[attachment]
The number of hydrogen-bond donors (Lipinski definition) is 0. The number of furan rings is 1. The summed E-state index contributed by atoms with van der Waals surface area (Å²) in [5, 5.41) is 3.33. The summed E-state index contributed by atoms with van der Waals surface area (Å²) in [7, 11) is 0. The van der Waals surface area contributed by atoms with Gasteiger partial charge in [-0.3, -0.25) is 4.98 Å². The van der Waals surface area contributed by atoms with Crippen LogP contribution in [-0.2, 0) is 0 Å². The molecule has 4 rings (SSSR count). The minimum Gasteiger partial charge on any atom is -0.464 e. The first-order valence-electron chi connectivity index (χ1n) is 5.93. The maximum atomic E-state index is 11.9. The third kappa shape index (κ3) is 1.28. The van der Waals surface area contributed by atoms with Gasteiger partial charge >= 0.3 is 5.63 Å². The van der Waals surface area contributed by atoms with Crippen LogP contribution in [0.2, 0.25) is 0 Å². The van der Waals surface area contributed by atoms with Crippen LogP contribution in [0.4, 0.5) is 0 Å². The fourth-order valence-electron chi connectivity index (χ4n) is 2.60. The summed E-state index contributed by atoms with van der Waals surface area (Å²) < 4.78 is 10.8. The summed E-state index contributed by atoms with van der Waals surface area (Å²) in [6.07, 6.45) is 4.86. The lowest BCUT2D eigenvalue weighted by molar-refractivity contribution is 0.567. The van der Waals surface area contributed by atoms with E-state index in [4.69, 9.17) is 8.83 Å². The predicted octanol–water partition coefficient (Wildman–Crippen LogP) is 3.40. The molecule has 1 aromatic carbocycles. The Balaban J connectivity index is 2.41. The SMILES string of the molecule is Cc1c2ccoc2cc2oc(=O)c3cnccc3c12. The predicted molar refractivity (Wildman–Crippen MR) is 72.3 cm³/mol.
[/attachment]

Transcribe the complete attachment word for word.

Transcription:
The number of hydrogen-bond donors (Lipinski definition) is 0. The number of furan rings is 1. The summed E-state index contributed by atoms with van der Waals surface area (Å²) in [5, 5.41) is 3.33. The summed E-state index contributed by atoms with van der Waals surface area (Å²) in [7, 11) is 0. The van der Waals surface area contributed by atoms with Gasteiger partial charge in [-0.3, -0.25) is 4.98 Å². The van der Waals surface area contributed by atoms with Crippen LogP contribution in [-0.2, 0) is 0 Å². The molecule has 4 rings (SSSR count). The minimum Gasteiger partial charge on any atom is -0.464 e. The first-order valence-electron chi connectivity index (χ1n) is 5.93. The maximum atomic E-state index is 11.9. The third kappa shape index (κ3) is 1.28. The van der Waals surface area contributed by atoms with Gasteiger partial charge >= 0.3 is 5.63 Å². The van der Waals surface area contributed by atoms with Crippen LogP contribution in [0.2, 0.25) is 0 Å². The van der Waals surface area contributed by atoms with Crippen LogP contribution in [0.4, 0.5) is 0 Å². The fourth-order valence-electron chi connectivity index (χ4n) is 2.60. The summed E-state index contributed by atoms with van der Waals surface area (Å²) < 4.78 is 10.8. The summed E-state index contributed by atoms with van der Waals surface area (Å²) in [6.07, 6.45) is 4.86. The lowest BCUT2D eigenvalue weighted by molar-refractivity contribution is 0.567. The van der Waals surface area contributed by atoms with E-state index in [4.69, 9.17) is 8.83 Å². The predicted octanol–water partition coefficient (Wildman–Crippen LogP) is 3.40. The molecule has 1 aromatic carbocycles. The Balaban J connectivity index is 2.41. The SMILES string of the molecule is Cc1c2ccoc2cc2oc(=O)c3cnccc3c12. The predicted molar refractivity (Wildman–Crippen MR) is 72.3 cm³/mol.